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README.md

SMART on FHIR | CDS Hooks Workshop

  • Scenario: supports secure application launched from the EHR Environment

In Act2 we will take a template project and SMART on FHIR enable it to access the patient fhir resource. This template is a shell that gives us a web frontend, api and core business logic to let us focus just on the bits needed for a confidential SMART on FHIR application.

The first thing we will want to do is get the template project:

bam ck:twilson63/smart-template smart
cd smart
yarn 

Next we will want to setup a sandbox on logica. This sandbox gives us a FHIR Server with an Identity server.

Create Sandbox https://sandbox.logicahealth.org

Lets start up our server:

yarn dev

Lets make it available to the internet using ngrok (In a separate terminal)

npx ngrok http 5000

Now that we have our sandbox set up and our template project ready. Lets discuss our gameplan.

The project is organized like this:

  • core - core business logic for application
  • api - api and middleware for application
  • app - frontend web application
  • services - service/data gateway

server.js - express server

We will be working in the api and services modules.

In order to properly authenticate and authorize with a SMART on FHIR server we need to support two endpoints: /launch and /index. We can call them whatever we want, but we need to support these two entry points. The launch endpoint is triggered from the host platform this endpoint will enable our app to identify itself with the server and to get an authorization code directed to our index endpoint. This is the standard three-legged OAUTH2 or authorization grant approach.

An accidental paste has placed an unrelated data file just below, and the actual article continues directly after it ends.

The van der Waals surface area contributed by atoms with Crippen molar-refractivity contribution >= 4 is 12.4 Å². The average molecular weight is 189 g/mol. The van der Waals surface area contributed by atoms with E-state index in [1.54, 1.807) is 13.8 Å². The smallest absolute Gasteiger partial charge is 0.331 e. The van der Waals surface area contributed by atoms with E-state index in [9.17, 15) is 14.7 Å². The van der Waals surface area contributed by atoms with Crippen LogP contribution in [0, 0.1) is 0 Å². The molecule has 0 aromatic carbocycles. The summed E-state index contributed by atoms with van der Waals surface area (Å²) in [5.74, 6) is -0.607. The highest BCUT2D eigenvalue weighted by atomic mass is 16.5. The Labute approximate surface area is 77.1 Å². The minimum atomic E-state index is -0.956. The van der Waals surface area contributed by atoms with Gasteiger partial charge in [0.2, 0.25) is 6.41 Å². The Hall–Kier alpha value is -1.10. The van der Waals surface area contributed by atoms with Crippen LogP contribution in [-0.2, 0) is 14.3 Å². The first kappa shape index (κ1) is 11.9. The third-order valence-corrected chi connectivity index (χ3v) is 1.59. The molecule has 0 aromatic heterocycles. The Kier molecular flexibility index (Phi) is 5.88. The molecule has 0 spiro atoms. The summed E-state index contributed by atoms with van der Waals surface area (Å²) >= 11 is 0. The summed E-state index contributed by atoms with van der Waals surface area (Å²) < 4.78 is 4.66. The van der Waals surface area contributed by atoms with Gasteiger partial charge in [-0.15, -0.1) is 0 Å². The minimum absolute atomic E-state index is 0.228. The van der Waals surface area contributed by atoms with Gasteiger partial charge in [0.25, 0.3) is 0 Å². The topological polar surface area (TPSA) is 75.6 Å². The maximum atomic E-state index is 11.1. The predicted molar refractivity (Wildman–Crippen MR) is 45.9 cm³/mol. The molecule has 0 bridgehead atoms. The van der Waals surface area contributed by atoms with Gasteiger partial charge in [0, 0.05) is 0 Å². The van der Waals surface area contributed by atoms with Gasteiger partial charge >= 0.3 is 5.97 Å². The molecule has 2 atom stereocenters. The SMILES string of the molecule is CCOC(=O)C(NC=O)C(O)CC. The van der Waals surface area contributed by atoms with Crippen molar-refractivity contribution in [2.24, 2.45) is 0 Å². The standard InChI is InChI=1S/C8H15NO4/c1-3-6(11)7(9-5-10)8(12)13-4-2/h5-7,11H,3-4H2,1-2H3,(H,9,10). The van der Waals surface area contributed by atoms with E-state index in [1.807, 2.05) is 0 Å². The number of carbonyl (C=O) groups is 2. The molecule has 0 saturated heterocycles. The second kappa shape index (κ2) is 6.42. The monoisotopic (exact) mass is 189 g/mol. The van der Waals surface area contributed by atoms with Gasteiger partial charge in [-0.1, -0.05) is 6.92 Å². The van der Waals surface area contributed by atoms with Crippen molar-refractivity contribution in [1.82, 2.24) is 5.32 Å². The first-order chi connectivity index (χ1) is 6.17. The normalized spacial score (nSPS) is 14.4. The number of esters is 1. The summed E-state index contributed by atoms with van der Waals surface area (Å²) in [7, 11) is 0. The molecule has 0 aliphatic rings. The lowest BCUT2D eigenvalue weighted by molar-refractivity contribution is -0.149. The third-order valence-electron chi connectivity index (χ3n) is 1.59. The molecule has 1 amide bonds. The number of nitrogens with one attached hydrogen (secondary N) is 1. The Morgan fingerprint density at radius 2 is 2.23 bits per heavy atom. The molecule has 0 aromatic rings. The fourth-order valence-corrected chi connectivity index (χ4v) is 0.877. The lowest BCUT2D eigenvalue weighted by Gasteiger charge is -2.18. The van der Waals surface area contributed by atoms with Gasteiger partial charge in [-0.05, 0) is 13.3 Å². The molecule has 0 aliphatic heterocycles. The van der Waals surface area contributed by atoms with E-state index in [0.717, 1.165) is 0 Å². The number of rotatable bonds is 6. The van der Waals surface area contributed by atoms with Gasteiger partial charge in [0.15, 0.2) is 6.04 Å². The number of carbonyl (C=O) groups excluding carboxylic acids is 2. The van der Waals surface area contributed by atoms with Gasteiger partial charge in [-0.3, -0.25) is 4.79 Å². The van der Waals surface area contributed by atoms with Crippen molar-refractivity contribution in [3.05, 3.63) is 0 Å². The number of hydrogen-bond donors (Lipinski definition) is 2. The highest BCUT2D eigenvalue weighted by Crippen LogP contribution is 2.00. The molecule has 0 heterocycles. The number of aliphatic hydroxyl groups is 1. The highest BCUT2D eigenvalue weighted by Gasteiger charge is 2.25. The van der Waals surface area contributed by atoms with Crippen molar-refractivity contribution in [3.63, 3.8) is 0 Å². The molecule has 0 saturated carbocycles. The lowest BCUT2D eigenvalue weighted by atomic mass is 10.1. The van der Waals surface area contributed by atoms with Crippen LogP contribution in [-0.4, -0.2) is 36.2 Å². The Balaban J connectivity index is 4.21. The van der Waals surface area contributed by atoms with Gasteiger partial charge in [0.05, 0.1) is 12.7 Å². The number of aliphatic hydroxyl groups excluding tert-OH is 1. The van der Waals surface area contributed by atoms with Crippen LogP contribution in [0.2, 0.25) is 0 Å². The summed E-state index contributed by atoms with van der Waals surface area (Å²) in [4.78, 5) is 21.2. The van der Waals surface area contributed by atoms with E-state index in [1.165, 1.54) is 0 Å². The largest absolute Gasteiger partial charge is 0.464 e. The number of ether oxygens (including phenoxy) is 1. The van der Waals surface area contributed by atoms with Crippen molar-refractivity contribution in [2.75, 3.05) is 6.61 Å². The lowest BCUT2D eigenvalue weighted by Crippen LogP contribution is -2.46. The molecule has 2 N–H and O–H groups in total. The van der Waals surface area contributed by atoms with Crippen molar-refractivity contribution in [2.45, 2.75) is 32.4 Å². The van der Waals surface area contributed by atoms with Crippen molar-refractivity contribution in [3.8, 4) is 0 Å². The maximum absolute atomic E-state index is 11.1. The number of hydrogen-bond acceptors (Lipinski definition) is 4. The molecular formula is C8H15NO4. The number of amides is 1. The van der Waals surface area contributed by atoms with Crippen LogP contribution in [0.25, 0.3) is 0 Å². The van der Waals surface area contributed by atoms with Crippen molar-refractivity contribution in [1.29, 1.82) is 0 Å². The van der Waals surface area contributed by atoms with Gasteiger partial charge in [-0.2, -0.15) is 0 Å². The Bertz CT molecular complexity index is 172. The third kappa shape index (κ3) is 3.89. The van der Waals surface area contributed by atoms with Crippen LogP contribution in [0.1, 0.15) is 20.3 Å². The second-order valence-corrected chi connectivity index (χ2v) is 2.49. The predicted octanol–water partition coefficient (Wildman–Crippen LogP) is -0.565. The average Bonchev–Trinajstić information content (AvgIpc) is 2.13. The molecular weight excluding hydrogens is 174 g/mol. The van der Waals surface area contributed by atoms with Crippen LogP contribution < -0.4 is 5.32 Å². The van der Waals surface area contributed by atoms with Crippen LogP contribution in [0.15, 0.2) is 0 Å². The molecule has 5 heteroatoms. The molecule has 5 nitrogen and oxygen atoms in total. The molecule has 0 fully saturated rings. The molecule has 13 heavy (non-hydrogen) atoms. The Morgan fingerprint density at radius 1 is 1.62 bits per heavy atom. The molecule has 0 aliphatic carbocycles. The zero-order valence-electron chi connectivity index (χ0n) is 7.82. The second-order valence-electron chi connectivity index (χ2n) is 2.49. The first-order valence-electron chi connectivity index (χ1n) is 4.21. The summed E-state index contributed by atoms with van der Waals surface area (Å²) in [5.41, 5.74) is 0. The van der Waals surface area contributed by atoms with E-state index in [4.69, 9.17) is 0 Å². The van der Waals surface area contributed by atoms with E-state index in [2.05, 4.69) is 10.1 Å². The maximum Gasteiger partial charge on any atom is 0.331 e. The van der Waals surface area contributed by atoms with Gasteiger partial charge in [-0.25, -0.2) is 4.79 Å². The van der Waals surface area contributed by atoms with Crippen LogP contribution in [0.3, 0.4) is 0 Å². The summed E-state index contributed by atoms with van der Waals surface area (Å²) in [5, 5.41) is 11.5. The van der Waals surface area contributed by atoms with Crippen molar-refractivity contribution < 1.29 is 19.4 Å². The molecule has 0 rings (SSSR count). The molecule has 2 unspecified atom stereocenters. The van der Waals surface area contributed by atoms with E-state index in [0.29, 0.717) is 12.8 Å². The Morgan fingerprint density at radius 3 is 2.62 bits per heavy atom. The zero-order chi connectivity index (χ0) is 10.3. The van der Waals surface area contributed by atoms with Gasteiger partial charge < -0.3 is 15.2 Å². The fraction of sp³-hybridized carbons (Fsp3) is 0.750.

We will use a library (fhirclient) that handles defensive coding for us and makes this handshake much easier to deal with. It interacts with the express-session middleware to maintain state for a given session.

NOTE: we will be using the in memory session, when using sessions it is important to use a session store like redis in a production n-tier/serverless environment, express-session has many adapters to add as a session store

const smart = require('fhirclient')

// NOTE: if you plan to make the SMART on FHIR app work with multiple vendors
// you would handle the client and secret identifiers differently, maybe a kv store
const clientId = process.env.CLIENT_ID
const clientSecret = process.env.CLIENT_SECRET
// GET /launch
module.exports.launch = (req, res) => 
  smart(req, res)
    .authorize({
      clientId,
      clientSecret,
      scope: 'launch patient/*.read patient/MedicationRequest.write openid fhirUser',
      redirectUri: '/'
    })

What does all this mean? So in order to interact with a FHIR Server we need a client and secret, then when the EHR launches us, it will give us a launch code and a FHIR server endpoint. We will need to query the fhir server endpoint to get the identity server. Then we need to request authorization from the identity server with our clientId, secret and scope.

The identity server will validate our credentials then submit a redirect to an authorization page for the user to approve, some users may have requested to hide the authorization page, but if they have not, they must click the authorize button. This page is served from the identity server and clearly states the scope the app is requesting, in our case, we are requesting the ability to read all of the patient data, write medication requests for the patient and the current user information.

Once the user clicks the authorize button, the identity server redirects the browser back to our smart on fhir app at the documented redirectUri. Which for our app is / the root endpoint.

In this redirect the identity server sends an authorization code, we can use that code to get our launch context information and an access_token which gives us access to the FHIR server.

We can handle that request using the following code:

module.exports.ready = (req, res, next) => 
  smart(req, res).ready()
    .then(next)